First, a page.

Kinetic Modeling of Hardwood Prehydrolysis. Part III. Water and Dilute Acetic Acid Prehydrolysis of Southern Red OAK


  • Anthony H. Conner
  • Linda F. Lorenz


Prehydrolysis, autohydrolysis, water prehydrolysis, acetic acid prehydrolysis, kinetics, modeling, southern red oak, Quercus falcata Michx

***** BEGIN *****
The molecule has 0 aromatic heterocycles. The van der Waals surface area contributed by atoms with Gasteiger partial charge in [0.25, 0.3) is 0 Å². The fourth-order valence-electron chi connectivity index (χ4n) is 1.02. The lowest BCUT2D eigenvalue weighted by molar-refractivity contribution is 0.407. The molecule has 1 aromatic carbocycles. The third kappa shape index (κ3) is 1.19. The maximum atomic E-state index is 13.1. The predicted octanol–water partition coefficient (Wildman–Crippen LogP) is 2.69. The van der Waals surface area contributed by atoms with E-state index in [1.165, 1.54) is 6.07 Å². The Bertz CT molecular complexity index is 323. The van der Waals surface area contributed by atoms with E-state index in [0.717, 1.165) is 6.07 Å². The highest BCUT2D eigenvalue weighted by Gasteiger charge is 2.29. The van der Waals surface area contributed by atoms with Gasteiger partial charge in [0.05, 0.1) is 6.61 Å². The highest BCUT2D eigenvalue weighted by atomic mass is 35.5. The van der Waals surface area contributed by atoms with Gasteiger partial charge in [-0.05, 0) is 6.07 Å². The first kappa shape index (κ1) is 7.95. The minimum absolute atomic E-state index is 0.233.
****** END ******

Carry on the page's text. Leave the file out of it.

The hemicelluloses in wood are more readily hydrolyzed than is cellulose. Because it is advantageous to process the hemicellulose sugars separately from the glucose obtained from the cellulose, most processes for utilizing wood as a source of chemicals and liquid fuels include a prehydrolysis step to remove the hemicellulose prior to the main hydrolysis of the cellulose to glucose. Kinetic data are required to model the reactions that occur during prehydrolysis so that optimum conditions and product mixes can be predicted. Two promising prehydrolysis methods, the Iotech steam explosion process and the Stake process, are based on water prehydrolysis (autohydrolysis). The kinetics of water and of dilute (5%) acetic acid prehydrolysis of southern red oak wood over the temperature range of 170 to 240 C were investigated. Kinetic parameters were determined that permitted modeling not only of xylan removal from the wood but also of the occurrence of xylan oligosaccharides, free xylose, furfural, and further degradation products in the prehydrolyzate. At lower temperatures (approximately 170 to 200 C), xylan removal could be modeled as the sum of two parallel reactions (one for an easily hydrolyzed portion and one for a more resistant portion of xylan) using the equation derived in Part I. At the highest temperature studied (236.9 C), the removal of xylan from the wood was best modeled as a single reaction with a small fraction of the xylan being essentially nonreactive. The occurrence of xylan oligosaccharides, xylose, furfural, and further degradation products in the prehydrolyzate was modeled as consecutive, irreversible pseudo first-order reactions. A timelag associated with the de-polymerization of the xylan oligosaccharides to xylose was accounted for in the model by allowing the apparent rate constant for the formation of xylose to increase exponentially with time to a maximum value. Increasing the temperature decreased the time required for the overall reactions to occur, increased the portion of xylan removed from the wood, and increased the yield of total anhydroxylose units (xylose + xylan oligosaccharides) that were recovered in the prehydrolyzate. Prehydrolysis with dilute acetic acid does not greatly affect the maximum yields of products in the prehydrolyzate over those observed with water prehydrolysis; however, the time to maximum yield decreased. The data presented in this report indicate that, at higher temperatures, water or dilute acetic acid prehydrolysis gives yields comparable to those for dilute sulfuric acid prehydrolysis at 170 C recently reported in the literature. Preliminary results with lignin isolated from the water and acetic acid prehydrolysis residues confirm recent reports that lignins of this type are useful as phenol substitutes in phenol-formaldehyde adhesives.